Serial I/O Control: It has two control signals named SID and SOD for serial data transmission. Timing and Control unit: • It has three control signals ALE, RD (Active low) and WR (Active low) and three status signals IO/M(Active low), S0 and S1. • ALE is used for provide control signal to synchronize the components of microprocessor and timing for instruction to perform the operation. • RD (Active low) and WR (Active low) are used to indicate whether the operation is reading the data from memory or writing the data into memory respectively. • IO/M(Active low) is used to indicate whether the operation is belongs to the memory or peripherals.
Interrupt Control Unit:It receives hardware interrupt signals and sends an acknowledgement for receiving the interrupt signal. PIN DIAGRAM AND PIN DESCRIPTION OF 8085 :• • • • • • 1. 2. 3. 4. 5. 6. The microprocessor is a clock-driven semiconductor device consisting of electronic logic circuits manufactured by using either a large-scale integration (LSI) or very-large-scale integration (VLSI) technique. The microprocessor is capable of performing various computing functions and making decisions to change the sequence of program execution. In large computers, a CPU implemented on one or more circuit boards performs these computing functions. The microprocessor is in many ways similar to the CPU, but includes the logic circuitry, including the control unit, on one chip. The microprocessor can be divided into three segments for the sake clarity, arithmetic/logic unit (ALU), register array, and control unit. 8085 is a 40 pin IC, DIP package. The signals from the pins can be grouped as follows Power supply and clock signals Address bus Data bus Control and status signals Interrupts and externally initiated signals Serial I/O ports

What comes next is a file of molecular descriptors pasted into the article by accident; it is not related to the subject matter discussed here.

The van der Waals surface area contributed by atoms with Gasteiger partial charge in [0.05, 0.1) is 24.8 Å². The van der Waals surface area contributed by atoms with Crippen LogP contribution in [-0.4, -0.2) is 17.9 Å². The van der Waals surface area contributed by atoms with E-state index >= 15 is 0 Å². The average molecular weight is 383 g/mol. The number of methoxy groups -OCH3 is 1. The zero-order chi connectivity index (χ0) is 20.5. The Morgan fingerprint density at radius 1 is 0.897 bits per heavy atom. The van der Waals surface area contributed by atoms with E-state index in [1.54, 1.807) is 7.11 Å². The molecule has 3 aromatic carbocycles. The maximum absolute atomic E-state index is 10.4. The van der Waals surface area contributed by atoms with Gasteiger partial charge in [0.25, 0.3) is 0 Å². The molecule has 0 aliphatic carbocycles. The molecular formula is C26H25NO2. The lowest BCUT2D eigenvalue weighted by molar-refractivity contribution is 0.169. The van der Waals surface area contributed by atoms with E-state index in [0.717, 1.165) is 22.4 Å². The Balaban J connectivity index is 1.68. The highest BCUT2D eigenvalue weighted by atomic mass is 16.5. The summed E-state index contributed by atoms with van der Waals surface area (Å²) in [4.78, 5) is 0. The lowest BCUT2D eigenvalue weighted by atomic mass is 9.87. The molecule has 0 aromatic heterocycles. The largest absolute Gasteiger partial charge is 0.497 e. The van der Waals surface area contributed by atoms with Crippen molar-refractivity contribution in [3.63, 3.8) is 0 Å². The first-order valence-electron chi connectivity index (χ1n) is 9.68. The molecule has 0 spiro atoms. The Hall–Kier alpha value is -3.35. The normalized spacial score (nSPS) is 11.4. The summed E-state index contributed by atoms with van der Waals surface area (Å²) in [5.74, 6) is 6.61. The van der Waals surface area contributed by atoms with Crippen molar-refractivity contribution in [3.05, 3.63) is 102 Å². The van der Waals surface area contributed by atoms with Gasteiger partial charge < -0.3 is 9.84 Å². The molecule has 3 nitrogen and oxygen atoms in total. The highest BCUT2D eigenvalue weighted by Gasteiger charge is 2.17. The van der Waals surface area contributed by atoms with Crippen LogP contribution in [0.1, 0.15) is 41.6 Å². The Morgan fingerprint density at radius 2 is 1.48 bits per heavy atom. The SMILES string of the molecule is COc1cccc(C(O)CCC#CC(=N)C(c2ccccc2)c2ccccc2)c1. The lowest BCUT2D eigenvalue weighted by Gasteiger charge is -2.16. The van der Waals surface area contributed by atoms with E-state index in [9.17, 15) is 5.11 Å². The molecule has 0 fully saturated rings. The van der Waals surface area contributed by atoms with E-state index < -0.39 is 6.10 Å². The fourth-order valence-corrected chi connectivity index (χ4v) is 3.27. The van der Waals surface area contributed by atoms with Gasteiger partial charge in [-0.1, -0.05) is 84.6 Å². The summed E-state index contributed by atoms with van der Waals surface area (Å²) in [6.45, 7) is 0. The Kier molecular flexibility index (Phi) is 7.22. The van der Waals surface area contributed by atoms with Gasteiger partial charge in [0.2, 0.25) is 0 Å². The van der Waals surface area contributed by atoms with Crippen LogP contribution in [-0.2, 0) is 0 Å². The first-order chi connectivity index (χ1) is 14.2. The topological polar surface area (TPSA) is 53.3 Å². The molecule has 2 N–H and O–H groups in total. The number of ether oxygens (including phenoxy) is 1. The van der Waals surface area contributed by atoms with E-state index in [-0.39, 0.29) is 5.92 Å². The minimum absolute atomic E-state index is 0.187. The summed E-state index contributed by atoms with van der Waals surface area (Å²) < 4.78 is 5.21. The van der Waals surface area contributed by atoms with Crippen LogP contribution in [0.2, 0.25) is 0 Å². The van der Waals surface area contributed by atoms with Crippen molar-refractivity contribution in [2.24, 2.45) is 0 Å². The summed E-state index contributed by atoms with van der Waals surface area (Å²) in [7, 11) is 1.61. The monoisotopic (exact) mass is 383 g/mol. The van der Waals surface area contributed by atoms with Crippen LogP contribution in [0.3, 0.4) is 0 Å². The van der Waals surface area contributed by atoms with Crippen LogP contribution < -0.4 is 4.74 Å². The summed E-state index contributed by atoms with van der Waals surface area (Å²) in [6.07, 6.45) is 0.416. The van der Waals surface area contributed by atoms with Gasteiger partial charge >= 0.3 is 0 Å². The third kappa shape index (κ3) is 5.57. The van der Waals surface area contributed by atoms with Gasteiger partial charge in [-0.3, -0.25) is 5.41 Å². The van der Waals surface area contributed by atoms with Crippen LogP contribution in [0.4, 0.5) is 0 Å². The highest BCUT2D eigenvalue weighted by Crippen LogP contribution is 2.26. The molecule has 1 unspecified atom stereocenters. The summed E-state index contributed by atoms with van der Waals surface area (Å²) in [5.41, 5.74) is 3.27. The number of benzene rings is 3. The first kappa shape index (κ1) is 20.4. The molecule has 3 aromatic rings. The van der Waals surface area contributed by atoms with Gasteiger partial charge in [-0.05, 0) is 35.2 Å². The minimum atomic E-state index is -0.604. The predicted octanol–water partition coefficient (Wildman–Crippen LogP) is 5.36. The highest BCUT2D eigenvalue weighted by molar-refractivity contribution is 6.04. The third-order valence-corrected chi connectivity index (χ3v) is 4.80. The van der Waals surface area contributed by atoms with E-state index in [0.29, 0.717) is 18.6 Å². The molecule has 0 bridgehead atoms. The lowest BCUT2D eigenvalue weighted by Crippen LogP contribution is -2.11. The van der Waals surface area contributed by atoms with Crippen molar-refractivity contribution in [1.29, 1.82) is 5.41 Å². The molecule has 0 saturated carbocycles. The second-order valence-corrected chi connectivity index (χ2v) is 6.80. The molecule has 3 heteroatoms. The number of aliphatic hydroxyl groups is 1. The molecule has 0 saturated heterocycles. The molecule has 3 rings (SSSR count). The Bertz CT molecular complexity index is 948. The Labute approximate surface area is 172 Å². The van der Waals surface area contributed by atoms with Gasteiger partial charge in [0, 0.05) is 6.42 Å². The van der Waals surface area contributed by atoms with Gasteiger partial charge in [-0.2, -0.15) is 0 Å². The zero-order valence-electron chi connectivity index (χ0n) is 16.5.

1. Power supply and Clock frequency signals: • Vcc + 5 volt power supply • Vss Ground • X1, X2 : Crystal or R/C network or LC network connections to set the frequency of internal clock generator. • The frequency is internally divided by two. Since the basic operating timing frequency is 3 MHz, a 6 MHz crystal is connected externally. • CLK (output)-Clock Output is used as the system clock for peripheral and devices interfaced with the microprocessor.